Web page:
Biden’s Warning to Netanyahu: Political Maneuver, Not Policy Shift


Richard Falk | Global Justice in the 21st Century – TRANSCEND Media Service

6 Apr 2024 – Responses to questions by Brazilian journalist Rodrigo Craveiro  of Correio Braziliense on 4 Apr, critical of Pres. Joe Biden’s ‘muscular approach’ to the conduct of foreign policy, specifically in relation to China, Russia and Israel, as played out at the expense of the peoples of the world, including the real interests of the North American people. Biden is guilty of war-mongering, reluctance to engage in peace diplomacy, and complicity crimes of support given to Israel while carrying out a prolonged genocide against the long abused civilian population of Gaza along with demonizing and dehumanizing the resistance leadership exhibited by Hamas. In reactions to past genocides, the US has done less to oppose their perpetrators than it should  have, but never before has it been an active accomplice, and in the process, undermining the authority of the most widely endorsed norms of international law and demeaned the institutions and procedures internationally available for purposes of interpretation and enforcement.


1– Biden urged Netanyahu to reach “immediate ceasefire” in Gaza and called on Israel to act in the “next hours and days” in the face of the humanitarian crisis in Gaza. How do you see that?

Biden’s call for concrete steps to ensure that humanitarian assistance reaches Palestinians in Gaza comes very late, given a genocidal assault on the civilian population that is in its sixth month. Also, the effort to persuade Netanyahu to reach a ceasefire was not elaborated with the same urgency or seriousness as the humanitarian insistence on allowing aid to reach starving Palestinians. A cessation of Gaza violence has long been vital if further devastation of Palestinians is to be minimized, if not avoided, as the International Court of Justice (ICJ) in its January 26 Interim Order decreed in support of South Africa’s plea for Provisional Measures as a response to its preliminary conclusion that it was ‘plausible’ to regard Israel’s violence in Gaza as genocide, the highest international crime that cannot be excused because of claims of self-defense or national security. It is notable that legal absolutism when it comes to genocide is supported by near unanimity among the 17 judges composing the adjudicating panel of jurists, and including judges from the United States, Germany, France, and Australia whose governments had supported Israel’s response to October 7. The ICJ was widely applauded for following the law rather than flags of national allegiance, analyzing facts and relevant norms of international law despite the face that the Security Council failed to implement its Interim Order and Israel defied its Interim Order. What the ICJ ordered influenced the symbolic domain of international by legitimating concerns about genocide in Gaza and legitimating the resolve of civil society groups.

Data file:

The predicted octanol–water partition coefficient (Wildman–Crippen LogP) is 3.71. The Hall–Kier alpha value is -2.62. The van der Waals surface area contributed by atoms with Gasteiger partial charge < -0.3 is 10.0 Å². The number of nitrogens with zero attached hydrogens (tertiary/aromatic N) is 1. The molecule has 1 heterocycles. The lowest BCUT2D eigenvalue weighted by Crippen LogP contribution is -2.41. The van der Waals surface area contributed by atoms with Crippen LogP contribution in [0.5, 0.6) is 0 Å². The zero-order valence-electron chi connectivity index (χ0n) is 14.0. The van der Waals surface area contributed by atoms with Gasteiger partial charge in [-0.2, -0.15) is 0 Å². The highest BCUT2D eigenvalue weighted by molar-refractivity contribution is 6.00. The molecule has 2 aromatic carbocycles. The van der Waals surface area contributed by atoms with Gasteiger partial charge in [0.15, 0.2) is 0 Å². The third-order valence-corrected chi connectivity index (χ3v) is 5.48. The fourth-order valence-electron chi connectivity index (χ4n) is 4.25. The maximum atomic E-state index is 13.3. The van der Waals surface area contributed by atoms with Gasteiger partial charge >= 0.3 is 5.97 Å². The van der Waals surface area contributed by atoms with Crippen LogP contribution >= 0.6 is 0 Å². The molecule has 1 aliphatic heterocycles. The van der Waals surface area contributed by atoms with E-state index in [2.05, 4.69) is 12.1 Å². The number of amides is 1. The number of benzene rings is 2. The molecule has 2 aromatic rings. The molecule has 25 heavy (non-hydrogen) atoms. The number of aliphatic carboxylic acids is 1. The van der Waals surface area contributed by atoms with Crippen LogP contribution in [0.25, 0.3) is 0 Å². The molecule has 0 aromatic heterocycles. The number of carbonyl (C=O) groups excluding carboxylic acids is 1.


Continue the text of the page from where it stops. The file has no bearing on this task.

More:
Biden’s highly publicized move seems primarily motivated by two developments other than a late surge of empathy for Palestinian suffering: first, shifts in US public opinion away from unconditional support for Israel, which are endangering his prospects for victory in the November presidential election and the fact that Monday’s clearly deliberate attack on the aid convoy of the World Central Kitchen resulted in the death of seven Europeans, sparking media outrage and anger among those governments that had been among Israel’s supporters. No such anger in Washington or hostile media attention were given to prior and worse atrocities responsible for mass casualties among children and women so long as the victims were Palestinians. The surfacing of these concerns, especially in the US, help explain why the public disclosure of the Biden/Netanyahu phone call occurred with official blessings. Such sensitive tensions between previous allies are not normally addressed with such transparency. Such diplomatic moves are considered more effective if carried on secretly, or at least discreetly. Biden evidently was more concerned about winning back Democratic Party voters and reassuring European allies that Western lives should be treated as off-limits for Israel in the future.

Even more disturbing was the explicit support given by Biden to Israel’s recent provocative actions directed at Iran during the 30 minute phone call. The leaders spoke in the aftermath of a targeted attack on 1 Apr that killed seven Iranian military advisors (including three commanders) while they were present in Iran’s consular building in Damascus, a location entitled by international law to immunity from attack.

Such provocations risk a devastating wider war. Iran has declared its intention to retaliate rather than be passive in the face of Israeli military strikes and assassination of prominent Iranian military commanders, and other violations of Iranian sovereignty by Israel. Given this background, Biden publicized reassurance of support for Israel’s provocations acts as a signal to Netanyahu, facing frustrations in Gaza, rejection by Israelis, and possible imprisonment in Israel on past charges of corruption, to embark upon a wider war with Iran in ways that will exert great pressure on the US to become actively involved in the military operations likely to result and divert attention from policy failures of Israel during these past months.

2—How do you analyze this intensifying of pressure by United States against Israel now?